Prior to moving to Tupelo, Michael and Laura traveled together for school, to attend workshops, to teach, or for other work. Michael, who is passionate about cooking, said he paid attention to the cultural differences among regional foods, music, and climates, as all of it affects what he does. For example, he talked about a recent gathering they hosted in Tupelo:

We had a crawfish boil this weekend, and I want to make some big pots with the right kind of foot and just fill it with crawfish and have the corn on the top of it. You know, you don’t have crawfish whenever you’re in New England. You have clams and shrimp, so you have other things, but there might be a different idea associated with it.

A footed pot by Michael Ashley

A footed pot by Michael Ashley

Michael sums up his artist statement with one sentence: “Make something, use it, and then make more.” He explains:

That’s really kind of a credo that I’ve adopted, that I make something, and then I go cook, and I use it, and I put something in it, and I see what that does. Not necessarily just from the standpoint of, well, it’s too heavy or it’s too light or gravy looks good in this or potatoes look good, but more about just taking the pot and putting something in it and then making another pot. That’s pretty important to me, actually. I think not just because I get information from it, but [. . .] you know, I think it does something to me inside. Like if you’re a musician. [. . .] I just get fuel for the next thing by using pots.

 

Laura Ashley

Beth interviewing Laura Ashley 3-3-15_photo by M Ashley

Laura Ashley (left) being interviewed by Beth Batton on March 3, 2015. Photograph by Michael Ashley.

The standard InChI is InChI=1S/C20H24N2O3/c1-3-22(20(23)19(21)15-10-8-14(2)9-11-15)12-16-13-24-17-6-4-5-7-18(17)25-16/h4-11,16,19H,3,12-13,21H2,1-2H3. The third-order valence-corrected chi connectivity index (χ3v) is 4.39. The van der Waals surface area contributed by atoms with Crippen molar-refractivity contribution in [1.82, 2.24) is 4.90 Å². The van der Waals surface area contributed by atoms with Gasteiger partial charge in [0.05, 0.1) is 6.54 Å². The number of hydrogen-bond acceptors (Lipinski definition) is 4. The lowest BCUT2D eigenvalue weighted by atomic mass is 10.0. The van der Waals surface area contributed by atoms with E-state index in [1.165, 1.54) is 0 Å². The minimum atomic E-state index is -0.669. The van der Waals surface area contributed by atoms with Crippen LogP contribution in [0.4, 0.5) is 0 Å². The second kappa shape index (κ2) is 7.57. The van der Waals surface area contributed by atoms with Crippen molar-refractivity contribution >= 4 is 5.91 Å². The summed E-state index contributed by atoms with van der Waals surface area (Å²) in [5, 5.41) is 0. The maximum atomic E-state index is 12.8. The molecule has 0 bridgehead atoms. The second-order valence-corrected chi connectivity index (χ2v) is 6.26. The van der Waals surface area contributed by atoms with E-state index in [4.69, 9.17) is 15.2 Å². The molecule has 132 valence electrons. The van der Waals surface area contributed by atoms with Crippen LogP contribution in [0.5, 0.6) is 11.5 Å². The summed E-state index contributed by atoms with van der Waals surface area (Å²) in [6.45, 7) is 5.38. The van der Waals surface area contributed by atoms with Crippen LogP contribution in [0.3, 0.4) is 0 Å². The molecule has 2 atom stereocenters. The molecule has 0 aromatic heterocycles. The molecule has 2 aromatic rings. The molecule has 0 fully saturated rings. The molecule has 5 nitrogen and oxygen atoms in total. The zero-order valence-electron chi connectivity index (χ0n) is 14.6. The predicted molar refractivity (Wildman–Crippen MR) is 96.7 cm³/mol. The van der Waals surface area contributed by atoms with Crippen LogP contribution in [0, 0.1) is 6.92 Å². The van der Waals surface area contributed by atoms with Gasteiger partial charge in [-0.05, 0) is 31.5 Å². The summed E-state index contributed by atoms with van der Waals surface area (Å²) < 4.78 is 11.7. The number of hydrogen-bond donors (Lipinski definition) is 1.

Most of this post is excerpted from my interview with Laura Ashley at Ashley Studio Pottery in Tupelo in early March, 2015.  At the studio, Laura and Michael Ashley design, create, and sell ceramic wares for the house and table.  They also teach classes there.

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A vase by Laura Ashley

Laura also is executive director of Gumtree Museum of Art. After having grown up in Tupelo, Laura earned a Bachelor of Fine Arts in ceramics at the University of Mississippi in 2010. She talks about leaving Mississippi for graduate school:

Whenever I decided that I was going to be an artist, I sort of resigned myself to following the wind, I guess, or, following the jobs is more like it, because I knew that it was going to take leaving a place to learn from other people, especially the teachers that I wanted to learn from. They were not here.

I went to New York State College of Ceramics in Alfred University. It is a graduate program very, very specific to ceramics and also glass. [. . .] There’s a lot of material knowledge there that’s available to artists, which is really great. [. . .] It’s a very big program. There’s six faculty [members] as opposed to maybe two or three in the typical sort of art program. And so I got a huge range of opinions and thoughts from. . . and also technical knowledge from these sort of giants of the ceramic art world.